Step 2. When the artist draws the realistic contours, he retains the spherical form of the shoulder muscle and the tapering shape of the lower arm, adding the curves of the other muscles. As he draws the hand, he follows the curving guidelines of the knuckles. The thumb is only half the length of the hand; the tip of the thumb stops where the fingers begin.
Step 3. Blocking in the shadows, the artist follows the curves of the spherical shoulder muscle, the rounded back of the upper arm, and the tapered cylinder of the forearm. In this view, the back of the hand and the first joints of the fingers bend away from the light, so they're in shadow. The light strikes the protruding knuckles, plus the second and third joints.
Step 4. The artist renders the shadow as a continuous, flowing shape that follows the curves of the muscles down to the protruding knob of the wrist, which catches the light. He accentuates the shadows on the back of the hand and behind the knuckles. The pencil point reinforces the contours of the arm and hand, and then sharpens the details of the knuckles and fingernails.
DRAWING THE FEMALE ARM AND HAND
Step 1. The upper arm is drawn as two parallel guidelines with a curve for the shoulder. The lines of the forearm taper to the wrist. The palm is a boxlike shape; a curve defines the bulge of the muscle that connects to the thumb. Parallel lines locate the fingers. The palm and fingers are crossed by curving lines that locate the creases behind the knuckles.
Step 2. The shoulder and upper arm flow together in a single curving line. The shoulder muscle overlaps the upper arm and flows into the breast. The forearm isn't exactly straight, but bends slightly as it approaches the wrist. The curves of the fingers follow the guidelines of Step 1, as do the creases that cross the hand. The length of the thumb is roughly equivalent to the palm.
Step 3. A slender shadow runs along the underside of the arm, continuing along the edge of the hand. The shadowy edge of the chest muscle flows into the breast. A strong shadow emphasizes the roundness of the big muscle that connects to the thumb. The fingers begin to look cylindrical as the artist adds hints of shadow to their edges.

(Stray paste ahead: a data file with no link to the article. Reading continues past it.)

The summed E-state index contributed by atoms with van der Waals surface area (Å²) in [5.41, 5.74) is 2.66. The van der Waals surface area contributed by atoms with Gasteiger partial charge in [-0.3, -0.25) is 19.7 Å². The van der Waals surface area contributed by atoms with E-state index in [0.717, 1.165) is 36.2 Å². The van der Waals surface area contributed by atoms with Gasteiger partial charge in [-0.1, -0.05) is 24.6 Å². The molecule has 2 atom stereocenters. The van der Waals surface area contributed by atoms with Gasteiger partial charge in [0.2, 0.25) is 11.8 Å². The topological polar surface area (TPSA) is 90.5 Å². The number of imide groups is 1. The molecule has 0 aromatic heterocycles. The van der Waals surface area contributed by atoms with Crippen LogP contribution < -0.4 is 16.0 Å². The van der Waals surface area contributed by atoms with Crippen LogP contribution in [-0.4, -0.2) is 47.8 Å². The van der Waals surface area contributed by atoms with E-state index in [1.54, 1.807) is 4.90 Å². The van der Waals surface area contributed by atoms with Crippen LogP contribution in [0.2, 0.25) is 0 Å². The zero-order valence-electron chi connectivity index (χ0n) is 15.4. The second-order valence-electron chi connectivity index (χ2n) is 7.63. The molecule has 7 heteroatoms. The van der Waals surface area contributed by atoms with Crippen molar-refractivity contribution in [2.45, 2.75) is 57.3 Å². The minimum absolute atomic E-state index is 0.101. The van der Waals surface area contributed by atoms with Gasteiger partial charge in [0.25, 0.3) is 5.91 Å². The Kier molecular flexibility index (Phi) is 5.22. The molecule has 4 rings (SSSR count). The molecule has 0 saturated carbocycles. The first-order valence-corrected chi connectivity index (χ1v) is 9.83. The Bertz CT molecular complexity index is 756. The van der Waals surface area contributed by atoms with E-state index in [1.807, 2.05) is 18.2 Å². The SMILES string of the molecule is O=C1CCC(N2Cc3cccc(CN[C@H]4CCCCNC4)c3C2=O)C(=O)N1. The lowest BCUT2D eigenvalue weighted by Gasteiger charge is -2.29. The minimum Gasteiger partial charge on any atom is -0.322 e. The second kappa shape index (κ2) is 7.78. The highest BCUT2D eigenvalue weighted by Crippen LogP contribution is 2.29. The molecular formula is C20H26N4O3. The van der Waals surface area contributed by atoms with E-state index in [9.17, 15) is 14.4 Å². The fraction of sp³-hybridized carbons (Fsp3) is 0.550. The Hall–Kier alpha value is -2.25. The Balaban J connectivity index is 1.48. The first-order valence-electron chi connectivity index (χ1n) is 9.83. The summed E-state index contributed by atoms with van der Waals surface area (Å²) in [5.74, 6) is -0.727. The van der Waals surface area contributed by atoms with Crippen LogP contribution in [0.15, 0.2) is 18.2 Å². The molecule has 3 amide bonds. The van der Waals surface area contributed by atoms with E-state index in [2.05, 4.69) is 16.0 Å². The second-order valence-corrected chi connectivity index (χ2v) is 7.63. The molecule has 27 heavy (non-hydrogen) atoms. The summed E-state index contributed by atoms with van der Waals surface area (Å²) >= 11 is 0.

Step 4. The artist darkens the shadowy edges and then adds subtle halftones in the lighted areas to suggest additional detail such as the inner edges of the shoulder muscle and the slender cords of the wrist. The fingers become rounder as he intensifies the shadows. The pencil point reinforces the creases in the palm, the insides of the knuckles, and the fingernails.
DRAWING THE MALE LEG AND FOOT
Step 1. The preliminary line drawing visualizes the upper and lower legs as cylinders that taper toward the knees and ankles. In this pose, one knee is slightly lower than the other; the artist draws a sloping line between the knees to establish this relationship. As seen from the side, the foot is a triangle with a blocky heel and a circular knob for the protruding anklebone. The other foot, seen from the front, is a short, blocky wedge. Notice how the artist adds vertical center lines to both thighs and to one lower leg, just as he does when he draws the head or torso.
Excerpted from Figure Drawing Step by Step by Wendon Blake. Copyright © 1981 Donald Holden. Excerpted by permission of Dover Publications, Inc..
All rights reserved. No part of this excerpt may be reproduced or reprinted without permission in writing from the publisher.
Excerpts are provided by Dial-A-Book Inc. solely for the personal use of visitors to this web site.